The little goblin crept into the vineyard and began pulling off grapes as fast as he could and scattering them under the trellises in the grass. The next morning, the farmer came and saw what had happened in his vineyard. Even though he inspected the fence and the edges of the fields carefully, he found no trace of the miscreants. Then the Nörgele called to him from the forest: "What's the matter?" The farmer looked around, saw the Nörgele and explained to him what had happened. The goblin said he would help him in return for a big barrel of wine. The farmer consented and they agreed that, if all went well, the farmer would have a barrel of new wine delivered to the Way of the Cross in the forest. In return, the Nörgele advised him to nail a twig of pine tree to each trellis. The farmer did as he was told and from the next morning on, he found no more grapes in the grass.
When it was time for the grape harvest, he did not mind at all that he had to give away one barrel of wine because he had more wine than he had ever made before. He sent Josl and Jörgl, the two cellar boys that he had employed for the harvest, to take the barrel up to the forest. Once they had completed this task, the two boys wanted at least a glass of wine from the goblin as their reward. As they were arguing, the devil appeared from behind some nearby bushes. Slowly he approached the group. When Josl saw him coming, he said: "As far as I'm concerned, the devil can take me today, so long as I get as much new wine as I can drink." The devil heard this and agreed and asked Jörgl what he wanted. "I demand even more," said Jörgl craftily, "I don’t just want to drink until I’ve had enough, I want to sleep it off for as long as I like; then, as far as I’m concerned, you can take me when I wake up. "Not bad," said the devil, "then we’re all in agreement. Now, Nörgele, get some tankards and fill them up for us!" Sullenly, the goblin obeyed. Then the serious drinking began and only finished when the barrel was empty. Jörgl had long since fallen asleep, but Josl thought he had not had anywhere near enough. "Yes," said the devil to Josl, "I have to admit, you’ve won and I can’t touch you. But I’ll put your friend in a sack and take him with me." Josl protested, saying that he should let Jörgl sleep off the drink, for that was the agreement and, since the devil could not dispute it, he had to wait.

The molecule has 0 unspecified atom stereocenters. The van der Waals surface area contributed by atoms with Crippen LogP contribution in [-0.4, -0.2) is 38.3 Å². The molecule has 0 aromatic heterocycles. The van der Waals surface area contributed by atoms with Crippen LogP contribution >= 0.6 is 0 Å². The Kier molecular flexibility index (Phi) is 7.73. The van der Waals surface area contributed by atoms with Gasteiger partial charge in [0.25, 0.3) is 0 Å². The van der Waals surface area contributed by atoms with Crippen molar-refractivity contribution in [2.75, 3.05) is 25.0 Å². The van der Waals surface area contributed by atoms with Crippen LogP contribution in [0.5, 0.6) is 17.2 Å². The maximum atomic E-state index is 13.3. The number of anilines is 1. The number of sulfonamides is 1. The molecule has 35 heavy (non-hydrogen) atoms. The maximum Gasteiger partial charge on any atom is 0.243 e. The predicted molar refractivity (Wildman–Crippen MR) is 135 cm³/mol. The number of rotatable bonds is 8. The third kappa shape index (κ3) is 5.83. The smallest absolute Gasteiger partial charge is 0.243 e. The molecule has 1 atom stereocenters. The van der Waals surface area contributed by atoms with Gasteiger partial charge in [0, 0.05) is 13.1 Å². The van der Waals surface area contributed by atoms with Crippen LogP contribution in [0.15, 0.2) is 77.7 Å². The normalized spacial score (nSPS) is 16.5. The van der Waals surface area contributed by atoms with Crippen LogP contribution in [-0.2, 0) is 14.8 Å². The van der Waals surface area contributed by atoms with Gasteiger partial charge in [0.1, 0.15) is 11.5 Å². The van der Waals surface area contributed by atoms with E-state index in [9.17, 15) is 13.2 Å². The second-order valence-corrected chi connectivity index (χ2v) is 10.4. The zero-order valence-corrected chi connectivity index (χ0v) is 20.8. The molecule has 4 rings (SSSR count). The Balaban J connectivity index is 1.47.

When the clock struck 4 o'clock and the bells began to ring down in Caldaro/Kaltern, Josl picked up the still sleeping Jörgl, put him on his shoulders and carried him out of the cave. He went down through the wood to the edge of the trees, where a chapel stood. There, he placed him on the ground and Jörgl woke up. At that moment, a dreadful curse rang out and the devil, who no longer had any power over Jörgl, turned into a fire-breathing dragon and shot off up into the air. Josl and Jörgl laughed heartily and retold the story for years to come.
Based on Karl Felix Wolff: Vom Wein im Etschland. Published by G.Ferrari, 1926, p.55 f